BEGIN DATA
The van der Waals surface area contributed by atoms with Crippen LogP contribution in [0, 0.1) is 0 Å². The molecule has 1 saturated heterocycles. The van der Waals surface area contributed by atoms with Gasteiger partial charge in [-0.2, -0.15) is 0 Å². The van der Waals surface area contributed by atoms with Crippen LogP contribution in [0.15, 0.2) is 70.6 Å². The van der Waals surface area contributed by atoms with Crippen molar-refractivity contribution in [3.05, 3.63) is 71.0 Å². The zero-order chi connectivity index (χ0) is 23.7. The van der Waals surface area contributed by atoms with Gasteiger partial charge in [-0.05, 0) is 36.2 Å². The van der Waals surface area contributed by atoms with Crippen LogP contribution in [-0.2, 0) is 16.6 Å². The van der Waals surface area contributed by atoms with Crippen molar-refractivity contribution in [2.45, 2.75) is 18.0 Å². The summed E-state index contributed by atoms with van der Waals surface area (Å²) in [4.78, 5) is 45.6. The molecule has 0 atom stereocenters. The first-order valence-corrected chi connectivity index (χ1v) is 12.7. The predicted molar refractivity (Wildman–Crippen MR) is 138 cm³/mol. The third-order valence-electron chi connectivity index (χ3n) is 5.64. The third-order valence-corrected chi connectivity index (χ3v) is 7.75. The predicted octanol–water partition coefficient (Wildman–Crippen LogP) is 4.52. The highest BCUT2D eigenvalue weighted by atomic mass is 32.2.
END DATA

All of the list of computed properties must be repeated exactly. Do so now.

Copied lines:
The van der Waals surface area contributed by atoms with Crippen LogP contribution in [0, 0.1) is 0 Å². The molecule has 1 saturated heterocycles. The van der Waals surface area contributed by atoms with Gasteiger partial charge in [-0.2, -0.15) is 0 Å². The van der Waals surface area contributed by atoms with Crippen LogP contribution in [0.15, 0.2) is 70.6 Å². The van der Waals surface area contributed by atoms with Crippen molar-refractivity contribution in [3.05, 3.63) is 71.0 Å². The zero-order chi connectivity index (χ0) is 23.7. The van der Waals surface area contributed by atoms with Gasteiger partial charge in [-0.05, 0) is 36.2 Å². The van der Waals surface area contributed by atoms with Crippen LogP contribution in [-0.2, 0) is 16.6 Å². The van der Waals surface area contributed by atoms with Crippen molar-refractivity contribution in [2.45, 2.75) is 18.0 Å². The summed E-state index contributed by atoms with van der Waals surface area (Å²) in [4.78, 5) is 45.6. The molecule has 0 atom stereocenters. The first-order valence-corrected chi connectivity index (χ1v) is 12.7. The predicted molar refractivity (Wildman–Crippen MR) is 138 cm³/mol. The third-order valence-electron chi connectivity index (χ3n) is 5.64. The third-order valence-corrected chi connectivity index (χ3v) is 7.75. The predicted octanol–water partition coefficient (Wildman–Crippen LogP) is 4.52. The highest BCUT2D eigenvalue weighted by atomic mass is 32.2.